Apart from the obvious net deforestation that has taken place in the past 10 years (we expect net deforestation for 2012/13), the key observations I would make from our company dealings with forestry investors, supported by the chart above, is that changes in land use in or out of forest has been closely linked to Government policies on climate change. Note the increased deforestation activity following the announcement of the introduction of an ETS and how it accelerated up to its introduction in 2008. Imposition of a large carbon emissions penalty on 1st January 2008 reversed this trend while carbon was above $20/NZU (this reflects in 2009 emissions returns and deforestation data), but has picked up pace again now that the carbon price has fallen dramatically.

New land forest planting (afforestation) picked up in response to a higher carbon price from 2009 and has continued right up to 2012. There is at least a year lag in the pick-up or fall-off of new planting in response to a change in the investment environment as land, site preparation and treestocks are all arranged in the previous year. The impact of much lower carbon prices and signals that the Government has no appetite to address that anytime soon will be reflected in new land planting from 2013. Any nurseryman will verify that.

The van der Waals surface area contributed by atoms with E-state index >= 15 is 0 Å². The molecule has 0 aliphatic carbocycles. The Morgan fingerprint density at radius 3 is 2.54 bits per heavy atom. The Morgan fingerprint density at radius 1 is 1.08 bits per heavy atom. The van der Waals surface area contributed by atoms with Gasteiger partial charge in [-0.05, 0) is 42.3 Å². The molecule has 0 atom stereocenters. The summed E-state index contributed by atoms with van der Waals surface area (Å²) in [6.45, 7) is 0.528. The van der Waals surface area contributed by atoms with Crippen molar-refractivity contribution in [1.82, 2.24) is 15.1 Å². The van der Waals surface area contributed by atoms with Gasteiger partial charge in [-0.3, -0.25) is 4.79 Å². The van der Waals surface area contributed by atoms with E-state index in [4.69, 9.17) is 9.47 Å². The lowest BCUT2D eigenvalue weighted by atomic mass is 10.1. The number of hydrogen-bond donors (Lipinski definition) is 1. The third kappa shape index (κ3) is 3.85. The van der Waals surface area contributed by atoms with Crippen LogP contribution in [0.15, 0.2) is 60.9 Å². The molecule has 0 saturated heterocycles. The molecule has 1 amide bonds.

The positive to take out of the link between our national plantation forest estate area, and how responsive it is to Government policies, is that in the ETS the Government has a very effective tool to quite quickly reverse our current deforestation trends, if it wished to do so, using private sector rather than taxpayer funds.